Maeve Brennan, The Drift, 2017
The Drift traces the movement of objects across shifting economies and through the hands of a series of key protagonists. Via Brennan’s encounters with the gatekeeper of the Roman temples of Niha in the Beqaa Valley; a young mechanic from Britel, a village known for trading automobile parts; and an archaeological conservator working at the American University of Beirut, the film depicts the layered histories and communities of contemporary Lebanon. We follow Brennan’s encounters with the gatekeeper as he recounts his life’s work restoring and guarding the temple ruins, the mechanic, searching scrap yards for used automobile parts to transform his BMW car and the conservator who slowly pieces together fragments of clay artefacts inside his workshop.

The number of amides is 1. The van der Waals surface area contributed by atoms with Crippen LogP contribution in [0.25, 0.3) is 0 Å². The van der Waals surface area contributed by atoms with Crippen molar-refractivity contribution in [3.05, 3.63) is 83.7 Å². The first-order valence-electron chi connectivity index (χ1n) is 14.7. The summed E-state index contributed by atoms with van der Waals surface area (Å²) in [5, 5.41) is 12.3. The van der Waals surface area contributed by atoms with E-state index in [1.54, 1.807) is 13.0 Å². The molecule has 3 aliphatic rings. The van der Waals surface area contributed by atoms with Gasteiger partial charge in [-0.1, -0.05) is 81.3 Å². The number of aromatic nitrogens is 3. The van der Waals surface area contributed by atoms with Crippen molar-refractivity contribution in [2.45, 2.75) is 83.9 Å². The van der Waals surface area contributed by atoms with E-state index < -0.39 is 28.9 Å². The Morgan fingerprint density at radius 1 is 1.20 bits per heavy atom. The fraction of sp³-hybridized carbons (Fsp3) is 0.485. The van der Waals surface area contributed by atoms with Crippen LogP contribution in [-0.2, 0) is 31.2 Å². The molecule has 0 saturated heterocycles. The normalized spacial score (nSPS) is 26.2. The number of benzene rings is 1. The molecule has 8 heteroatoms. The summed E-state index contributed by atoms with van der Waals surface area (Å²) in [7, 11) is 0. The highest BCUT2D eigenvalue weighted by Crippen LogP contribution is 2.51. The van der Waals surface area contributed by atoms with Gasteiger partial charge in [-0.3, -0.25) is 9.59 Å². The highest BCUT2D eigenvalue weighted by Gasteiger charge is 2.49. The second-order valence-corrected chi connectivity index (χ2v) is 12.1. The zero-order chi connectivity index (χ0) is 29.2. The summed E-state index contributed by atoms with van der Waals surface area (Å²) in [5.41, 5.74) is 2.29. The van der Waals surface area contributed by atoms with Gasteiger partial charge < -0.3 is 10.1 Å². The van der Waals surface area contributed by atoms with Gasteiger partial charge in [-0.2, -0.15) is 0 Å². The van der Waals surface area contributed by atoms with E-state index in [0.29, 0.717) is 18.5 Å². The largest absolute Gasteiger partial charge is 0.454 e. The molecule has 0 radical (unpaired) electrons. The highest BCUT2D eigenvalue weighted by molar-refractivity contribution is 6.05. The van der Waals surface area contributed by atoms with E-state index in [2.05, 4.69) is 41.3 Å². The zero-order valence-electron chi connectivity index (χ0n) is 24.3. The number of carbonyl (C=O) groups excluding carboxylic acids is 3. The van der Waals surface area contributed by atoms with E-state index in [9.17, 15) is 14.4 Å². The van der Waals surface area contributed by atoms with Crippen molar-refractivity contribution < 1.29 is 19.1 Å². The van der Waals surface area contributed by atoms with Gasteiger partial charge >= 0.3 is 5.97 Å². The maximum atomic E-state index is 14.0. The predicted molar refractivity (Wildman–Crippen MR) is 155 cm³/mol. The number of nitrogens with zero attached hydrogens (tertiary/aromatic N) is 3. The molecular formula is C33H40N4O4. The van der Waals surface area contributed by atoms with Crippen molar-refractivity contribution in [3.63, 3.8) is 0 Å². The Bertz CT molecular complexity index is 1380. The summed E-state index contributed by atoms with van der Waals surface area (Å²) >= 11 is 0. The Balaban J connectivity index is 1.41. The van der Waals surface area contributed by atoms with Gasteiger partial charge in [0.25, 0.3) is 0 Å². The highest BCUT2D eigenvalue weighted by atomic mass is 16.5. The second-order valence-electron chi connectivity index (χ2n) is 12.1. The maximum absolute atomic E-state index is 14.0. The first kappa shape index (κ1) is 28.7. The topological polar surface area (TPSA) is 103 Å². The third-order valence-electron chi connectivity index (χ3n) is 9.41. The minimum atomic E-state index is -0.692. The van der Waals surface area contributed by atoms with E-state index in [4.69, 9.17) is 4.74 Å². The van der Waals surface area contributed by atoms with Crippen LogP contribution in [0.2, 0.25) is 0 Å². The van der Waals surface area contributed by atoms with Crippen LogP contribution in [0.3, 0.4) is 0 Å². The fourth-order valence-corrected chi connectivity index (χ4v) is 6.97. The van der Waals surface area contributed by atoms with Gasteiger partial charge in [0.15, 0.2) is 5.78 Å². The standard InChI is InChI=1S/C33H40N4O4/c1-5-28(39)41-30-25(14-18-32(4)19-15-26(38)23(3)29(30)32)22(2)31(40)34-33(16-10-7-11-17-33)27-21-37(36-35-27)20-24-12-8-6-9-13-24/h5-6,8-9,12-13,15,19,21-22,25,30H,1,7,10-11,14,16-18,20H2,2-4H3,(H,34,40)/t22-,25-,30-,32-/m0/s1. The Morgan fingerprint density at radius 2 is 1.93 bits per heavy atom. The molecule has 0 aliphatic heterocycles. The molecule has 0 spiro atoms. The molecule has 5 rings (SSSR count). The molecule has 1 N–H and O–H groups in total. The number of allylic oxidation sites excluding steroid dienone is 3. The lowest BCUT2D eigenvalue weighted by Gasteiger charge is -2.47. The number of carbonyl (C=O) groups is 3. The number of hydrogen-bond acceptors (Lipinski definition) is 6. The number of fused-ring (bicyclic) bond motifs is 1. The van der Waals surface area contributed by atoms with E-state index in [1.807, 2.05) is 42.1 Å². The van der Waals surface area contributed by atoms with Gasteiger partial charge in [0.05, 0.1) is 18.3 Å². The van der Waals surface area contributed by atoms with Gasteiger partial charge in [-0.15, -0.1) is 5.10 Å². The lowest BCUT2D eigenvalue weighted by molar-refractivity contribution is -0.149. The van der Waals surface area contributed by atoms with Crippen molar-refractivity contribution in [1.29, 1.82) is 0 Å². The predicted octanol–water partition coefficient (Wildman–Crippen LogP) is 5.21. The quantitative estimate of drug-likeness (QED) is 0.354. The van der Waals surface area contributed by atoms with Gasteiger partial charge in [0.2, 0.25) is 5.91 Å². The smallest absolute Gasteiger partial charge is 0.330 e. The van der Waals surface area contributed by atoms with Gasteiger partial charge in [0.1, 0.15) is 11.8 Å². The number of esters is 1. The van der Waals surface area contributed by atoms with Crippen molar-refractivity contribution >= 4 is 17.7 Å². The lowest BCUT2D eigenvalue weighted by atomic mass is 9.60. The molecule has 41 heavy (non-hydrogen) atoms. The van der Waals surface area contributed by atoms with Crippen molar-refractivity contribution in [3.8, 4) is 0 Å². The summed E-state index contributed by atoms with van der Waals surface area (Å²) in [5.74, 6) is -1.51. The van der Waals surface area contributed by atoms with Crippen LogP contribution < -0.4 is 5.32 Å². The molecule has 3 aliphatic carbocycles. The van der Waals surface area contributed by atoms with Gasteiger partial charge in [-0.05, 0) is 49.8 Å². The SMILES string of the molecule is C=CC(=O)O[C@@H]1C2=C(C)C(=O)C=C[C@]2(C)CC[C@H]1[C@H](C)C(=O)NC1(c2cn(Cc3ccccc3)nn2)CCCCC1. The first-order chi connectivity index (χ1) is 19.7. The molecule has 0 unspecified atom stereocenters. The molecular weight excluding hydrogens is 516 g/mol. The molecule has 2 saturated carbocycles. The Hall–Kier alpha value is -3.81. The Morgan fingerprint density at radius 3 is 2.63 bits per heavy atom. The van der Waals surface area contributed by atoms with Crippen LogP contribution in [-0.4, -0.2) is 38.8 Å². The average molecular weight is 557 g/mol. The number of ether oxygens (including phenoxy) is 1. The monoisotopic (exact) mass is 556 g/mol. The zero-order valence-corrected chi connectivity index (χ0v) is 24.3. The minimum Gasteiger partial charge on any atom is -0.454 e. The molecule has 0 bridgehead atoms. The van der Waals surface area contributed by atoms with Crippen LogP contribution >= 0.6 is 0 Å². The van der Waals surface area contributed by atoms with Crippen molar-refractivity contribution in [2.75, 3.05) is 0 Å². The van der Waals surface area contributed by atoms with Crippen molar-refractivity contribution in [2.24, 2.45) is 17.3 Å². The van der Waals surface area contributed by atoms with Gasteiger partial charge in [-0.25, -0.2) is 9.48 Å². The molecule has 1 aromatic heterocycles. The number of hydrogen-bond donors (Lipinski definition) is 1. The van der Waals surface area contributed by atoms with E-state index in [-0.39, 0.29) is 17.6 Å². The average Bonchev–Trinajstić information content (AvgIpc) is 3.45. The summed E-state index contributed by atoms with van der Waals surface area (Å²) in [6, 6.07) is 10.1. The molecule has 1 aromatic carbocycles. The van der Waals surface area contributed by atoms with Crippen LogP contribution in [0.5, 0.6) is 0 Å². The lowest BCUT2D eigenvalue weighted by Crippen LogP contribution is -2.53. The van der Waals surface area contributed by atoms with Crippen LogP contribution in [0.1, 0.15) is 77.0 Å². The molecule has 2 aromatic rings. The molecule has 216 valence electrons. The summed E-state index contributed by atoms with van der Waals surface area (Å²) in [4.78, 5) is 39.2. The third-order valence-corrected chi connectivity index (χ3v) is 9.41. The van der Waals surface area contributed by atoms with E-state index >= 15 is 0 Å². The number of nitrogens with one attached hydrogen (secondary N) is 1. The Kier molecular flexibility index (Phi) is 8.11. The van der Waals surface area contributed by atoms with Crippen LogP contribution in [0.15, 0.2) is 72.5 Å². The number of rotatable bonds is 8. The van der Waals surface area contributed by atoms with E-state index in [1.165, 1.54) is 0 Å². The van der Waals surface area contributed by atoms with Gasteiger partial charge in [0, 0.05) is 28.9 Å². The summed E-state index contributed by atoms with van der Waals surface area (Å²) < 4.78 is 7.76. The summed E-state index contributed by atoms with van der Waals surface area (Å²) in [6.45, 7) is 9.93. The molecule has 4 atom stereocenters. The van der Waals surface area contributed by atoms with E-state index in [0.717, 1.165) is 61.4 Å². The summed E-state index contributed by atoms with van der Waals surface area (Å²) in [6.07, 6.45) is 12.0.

The poetic impulse to conflate the stories of protected relics, car parts and ancient antiquities, speaks to ideas of value, identity, resistance and conflict. Combining documentary footage with composed scenes, issues of maintenance and repair, destruction and preservation are foregrounded with quiet political effect. Sites and characters are animated through the circulation of the objects in their care, and the film reveals an unexpected counter-mapping of the region.
|Duration||50 minutes 29 seconds|
|Edition||of 5 + 2 APs|